As Chain Trials Facial Recognition, Channel Assumptions Flip

Written by Evan Schuman
July 1st, 2013

A major Russian convenience store chain, Ulybka Radugi, is now running a trial of facial recognition to choose digital in-store ads to be displayed and POS coupons to be offered. But as more chains start to seriously investigate the facial recognition potential, some of the fundamental CRM biometric assumptions are being challenged.

As a landmark facial recognition biometric study at Carnegie Mellon University established two years ago, retailers using existing security cameras can grab real-time images of shoppers and identify them within seconds using public databases. (The CMU study at the time limited itself to public Facebook images.)

There are three primary ways this can be used in retail. First option: it can be used to try and positively identify that customer by name, like the CMU study. It can then search for that name in its customer database.

Second option: it ignores a name for the time being, instead merely capturing the facial data points and noting what purchases the person attached to that face makes. Then, when the cameras catch that same face again (say, perhaps four days later), it will remember the prior purchases. It can either use that to send digital ads or coupons for that shopper or can merely note shopping patterns. (Note: 47 percent of people that we noticed buying Lime-flavored Diet Coke returned a few days later to buy Kleenex, red-colored hammers, Liquid Plumber and loaves of French bread. Please don’t ask us to explain it: we’re just closed-circuit cameras.)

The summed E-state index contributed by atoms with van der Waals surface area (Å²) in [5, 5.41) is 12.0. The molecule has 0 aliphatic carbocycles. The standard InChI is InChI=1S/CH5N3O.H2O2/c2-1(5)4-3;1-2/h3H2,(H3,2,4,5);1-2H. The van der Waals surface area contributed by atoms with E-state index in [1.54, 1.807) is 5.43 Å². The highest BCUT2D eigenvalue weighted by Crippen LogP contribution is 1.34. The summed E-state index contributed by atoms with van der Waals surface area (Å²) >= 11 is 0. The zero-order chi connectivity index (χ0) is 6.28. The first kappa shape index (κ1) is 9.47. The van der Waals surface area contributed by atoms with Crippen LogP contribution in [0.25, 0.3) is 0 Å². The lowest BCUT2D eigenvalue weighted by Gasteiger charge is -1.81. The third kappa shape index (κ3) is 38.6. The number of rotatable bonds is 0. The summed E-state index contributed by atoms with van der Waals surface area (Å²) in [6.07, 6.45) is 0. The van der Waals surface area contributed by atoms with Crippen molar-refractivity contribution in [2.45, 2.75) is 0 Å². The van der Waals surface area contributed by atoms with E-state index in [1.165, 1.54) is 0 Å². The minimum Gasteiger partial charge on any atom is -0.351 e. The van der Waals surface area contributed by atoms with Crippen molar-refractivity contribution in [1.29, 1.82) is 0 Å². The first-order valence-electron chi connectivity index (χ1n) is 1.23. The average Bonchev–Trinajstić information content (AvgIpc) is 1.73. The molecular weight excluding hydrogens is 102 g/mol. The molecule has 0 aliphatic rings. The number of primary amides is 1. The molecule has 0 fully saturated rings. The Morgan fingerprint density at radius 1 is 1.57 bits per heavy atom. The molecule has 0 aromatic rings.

The third option is the least interesting and it’s the approach that the Russian chain is trying: Using the images to guess gender and age-range and use that solely to send ads and promotions.

But such activities need not end with the same channel where they began. Once a shopper is identified in-store and is matched with a CRM profile—or they are identified anonymously in-store and a purchase profile of this unknown-person-with-this-specific-face is slowly built—that information can theoretically be married to data from that person’s desktop-shopping E-Commerce efforts or their tablet/smartphone’s M-Commerce efforts.

The question, then, is whether it has to start in-store. What if this hypothetical chain pushes some attractive incentives to get lots of customers and prospects to download its free mobile app? And buried in the terms & conditions is the right for the app to monitor images?

The next selfie or Snapchat that the shopper sends is captured and the facial data points are noted. The app itself may already have a name of the shopper (it probably does), but if not, the phone provides plenty of clues. And geolocation knows where the phone goes and certainly when it walks into one of the chain’s stores.

Here’s where it gets even freakier. Once the mobile app has identified the face of the shopper—and has linked it to whatever mobile shopper that customer has done—it can tell the in-store camera databases what to look for. When that shopper walks in, it can connect the mobile activity with any observed in-store activity.